# subdaily

This code applies models that improve the initial RH values. **THE NEW RH VALUES ARE
NOT WRITTEN TO COLUMN 3!** Please look at
the file to look at the column number with the new results.

Whle this code is meant to be used AFTER you have chosen a good analysis strategy, you can
apply new azimuth and Quality Control constraints on the commandline, i.e. `-azim1, -azim2, -ampl`

.
This can be helpful when you are trying to identify the source of persistent outliers.

Please keep in mind that the spline fit is **not truth**. We use it to provide one of our model corrections.
We also report how well the individual RH values fit this spline, but this is not true precision. It is only representative of
precision if the tides look like splines.

## Section I

The section summarizes the RH data previously computed using `gnssir`

, i.e.
which constellations where used, how do the RH data look compared to various quality
control parameters). It also removes gross
outliers by looking a very crude daily standard deviation (i.e. with 2.5 sigma, which you
can control on the commandline). The main results are visual.

Allows you see which constellations are contributing to your solution

RH plotted with respect to time for three color-coded metrics: frequency, amplitude, and peak2noise.

RH plotted with respect to azimuth.

Bottom panel is the final RH series with gross outliers removed. These data are written to a new file.

## Section II

The primary goal of this section is to apply the RHdot correction It also tries to do a better job of removing outliers by using a spline fit. If the spline fit is not very good (which you control with -knots), then it will throw out too many points (or too few). Right now it uses three sigma. You can override this using -spline_outlier1 in meters. If your spline looks like it is too loose or too tight, please try different knots. Keep in mind that splines don’t like data outages.

After RH dot is applied, it makes a new spline and then calculates how well the different frequencies
agree with this. It computes and applies a frequency dependent offset with respect to GPS L1.

This final version also removes three sigma outliers - though again, you can use -spline_outlier2 to set
that to a better value for your data set.

If you have your own concatenated file of results you can set -txtfile_section1 to that filename. Similarly, if you want to skip section 1 and go right to section 2, you can set -txtfile_section2 to your filename.

These figures are created and summarize the steps being taken

Initial spline fit to RH data - three sigma outliers removed.

Surface velocity derived from the spline fit and the corresponding RHdot correction (in meters)

Final result:

RHdot correction applied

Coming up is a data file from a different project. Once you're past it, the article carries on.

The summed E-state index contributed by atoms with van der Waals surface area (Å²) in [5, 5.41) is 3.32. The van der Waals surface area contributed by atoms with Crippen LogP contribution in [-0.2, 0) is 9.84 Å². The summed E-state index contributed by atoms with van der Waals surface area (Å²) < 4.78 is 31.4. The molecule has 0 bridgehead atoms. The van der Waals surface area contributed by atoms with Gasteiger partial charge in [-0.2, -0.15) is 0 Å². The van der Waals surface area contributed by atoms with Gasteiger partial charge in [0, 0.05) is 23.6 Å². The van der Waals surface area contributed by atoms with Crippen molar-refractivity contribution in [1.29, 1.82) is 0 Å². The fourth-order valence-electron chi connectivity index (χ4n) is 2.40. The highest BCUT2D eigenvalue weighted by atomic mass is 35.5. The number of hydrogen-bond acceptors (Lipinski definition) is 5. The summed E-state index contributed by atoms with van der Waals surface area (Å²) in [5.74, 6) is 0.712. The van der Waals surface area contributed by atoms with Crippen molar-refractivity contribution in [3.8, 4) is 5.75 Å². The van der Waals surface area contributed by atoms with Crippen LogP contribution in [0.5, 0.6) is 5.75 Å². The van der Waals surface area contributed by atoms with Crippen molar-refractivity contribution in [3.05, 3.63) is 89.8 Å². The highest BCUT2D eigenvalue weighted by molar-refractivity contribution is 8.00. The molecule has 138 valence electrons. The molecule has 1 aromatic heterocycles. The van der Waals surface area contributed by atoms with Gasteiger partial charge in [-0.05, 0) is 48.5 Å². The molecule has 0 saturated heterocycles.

Interfrequency bias (IF) removed

Three sigma outliers removed

New spline fit

Spline fit written out at set intervals

## RHdot Correction

There are lots of ways to apply the RHdot correction - I am only providing a simple one at this point.

The RHdot correction requires you know :

the average of the tangent of the elevation angle during an arc

edot, the elevation angle rate of change with respect to time

RHdot, the RH rate of change with respect to time

The first two are (fairly) trivial to compute and are included in the results file in column 13 as the edotF. This edot factor has units of rad/(rad/hour), or hours. So if you know RHdot in units of meters/hour, you can get the correction by simple multiplication.

Computing RHdot is the trickiest part of calculating the RHdot correction.
And multiple papers have been written about it. If you have a
well-observed site (lots of arcs and minimal gaps), you can use the RH
data themselves to estimate a smooth model for RH (via cubic splines) and
then just back out RHdot. This is what is done in `subdaily`

If you have a site with a large RHdot correction, you should be cautious of removing too many
outliers in the first section of this code as this is really signal, not noise. You can set the outlier criterion
with `-spline_outlier1 `

.

There are other ways to compute the RHdot correction:

computing tidal coefficients, and then iterating using the forward predictions of the tidal fit (as in Larson et al. 2013b)

estimating RHdot effect simultaneously with tidal coefficient (as done in Larson et al. 2017).

low-order tidal fit (Lofgren et al 2014)

direct inversion of the SNR data (Strandberg et al 2016 , Purnell et al. 2021)

estimate a rate and an acceleration term (Tabibi et al 2020)

## Miscellaneous

Here is an example of a site (TNPP) where the RHdot correction is important (I apologize for color choice here. The current code uses more color-blindness-friendly colors):

After removing the RHdot effect and frequency biases, the RMS with respect to the spline improves from 0.244 to 0.1 meters.

If you want to do your own quality control, you can simply cat the files in your results area. As an example, after you have
run `gnssir`

for a station called sc02 in the year 2021:

`cat $REFL_CODE/2021/results/sc02/*.txt >sc02.txt`

I think you can then send this file to the code using `-txtfile_part2`